The Flexible Boxes (or Flexbox) specification in CSS3 is one of the newest solutions for making the development of responsive layouts easier and much more sane. The goal of the specification is to accomodate websites on a variety of screen sizes and resolutions, and be able to maintain structural integrity through switching between portrait and landscape modes, or other changes that may be out of the developer's control.
Let's write our markup as if we had received the following mockups for a set of modules.
In previous projects, we would most likely create a
<div> for the container, inside of which we would include three floated
<div>s, each containing a module. Down to its basic fundamentals, it may be set up something like this.
This doesn't look bad now, but adding more columns with a variety of content types and lengths creates the need to do a lot of on-the-fly math. With the advent of Flexbox, there is now (finally) a simple alternative to this.
Let's first set up the sample markup based on the mockups, which will look the same as the markup we used while using floats.
Easy, just like we have always done. We'll set up much of the CSS the same way too.
I'm using Sass for this example. If you're using vanilla CSS, everything can be written the same way aside from the color variables.
First, make sure that the
flex-container is the flex display property, along with its corresponding webkit prefix.
Once the the display property is set, we still need to declare the flexible behavior of the container and it's children. To do this, we will use the
flex-direction property. Flex-direction uses rows and columns, which force the child elements to follow each other horizontally or vertically, respectively.
For the wider screens, we want to the children to be laid out horizontally, so we'll make sure to declare them as rows by setting the property of the container. This is important to note, that the flexbox properties are set on the parent element of the elements that need to be positioned.
We want the container (and therefore the sum of the children) to take up the entire width of the screen, so we'll add the
width:100% to the container, giving us the following complete container.
Since the flexbox properties are called on the parent elements, we have to do very little (mostly aesthetic) styles on the children. We don't even have to provide a width since the 100% width and flex property on the container forces the sum of the children to take up 100% of the page.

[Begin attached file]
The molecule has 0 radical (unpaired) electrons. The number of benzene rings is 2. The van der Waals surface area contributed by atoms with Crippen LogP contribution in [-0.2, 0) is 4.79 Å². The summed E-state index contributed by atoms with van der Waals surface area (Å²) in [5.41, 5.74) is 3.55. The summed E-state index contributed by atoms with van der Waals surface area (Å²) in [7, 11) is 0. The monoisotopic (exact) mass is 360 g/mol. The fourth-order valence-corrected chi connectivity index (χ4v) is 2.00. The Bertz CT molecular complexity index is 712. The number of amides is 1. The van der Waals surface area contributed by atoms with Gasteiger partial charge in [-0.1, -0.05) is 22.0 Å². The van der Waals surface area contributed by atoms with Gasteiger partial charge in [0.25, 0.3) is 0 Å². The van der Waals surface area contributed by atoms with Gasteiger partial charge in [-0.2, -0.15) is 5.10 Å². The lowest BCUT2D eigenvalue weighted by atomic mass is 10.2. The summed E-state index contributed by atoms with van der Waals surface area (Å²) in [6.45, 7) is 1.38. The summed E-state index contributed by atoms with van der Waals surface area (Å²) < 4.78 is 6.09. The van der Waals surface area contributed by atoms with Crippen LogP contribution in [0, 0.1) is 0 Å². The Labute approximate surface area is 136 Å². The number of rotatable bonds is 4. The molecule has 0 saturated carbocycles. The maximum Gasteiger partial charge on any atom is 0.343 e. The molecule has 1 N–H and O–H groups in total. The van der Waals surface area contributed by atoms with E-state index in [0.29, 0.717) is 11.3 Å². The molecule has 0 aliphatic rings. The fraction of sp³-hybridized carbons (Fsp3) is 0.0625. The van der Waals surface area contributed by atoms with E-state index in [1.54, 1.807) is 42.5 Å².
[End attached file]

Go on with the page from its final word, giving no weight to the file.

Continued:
Running this now will give you a great idea of how flexbox works. Notice how the boxes automatically resize without having to specify widths. So simple!
Unfortunately, we still run into the same problems when it gets too skinny, and we want the small screen experience to match what we had on the mockups.
This is extremely simple, and requires only a simple media query and property change.
Like I mentioned earlier, changing the
flex-direction on the container will make sure the children follow each other vertically instead of horizontally.
Here is a CodePen of the whole thing together.
Now, after seeing some of the wonderful things that these flexible boxes can do with such a minimal amount of effort, I'm going to break your heart. Being so new, the browser compatibility for flexbox leaves a lot to be desired. There is no support at all for any Internet Explorer before IE10, and even that only supports an old draft of the spec as does Safari.
There is a polyfill to make Flexbox work in legacy IE browsers, though it is a few years old and due to the new version of the spec being released, it may or may not work the same way. I would definitely put in some research before using any of this in production.
Flexbox is an exciting step towards creating specs that allow us to create fluid, responsive layouts without having to resort to hacks (regardless of how accepted they are). As browser and developer support increases, flexbox should only continue to gain traction as a solid alternative to floats for responsive layouts.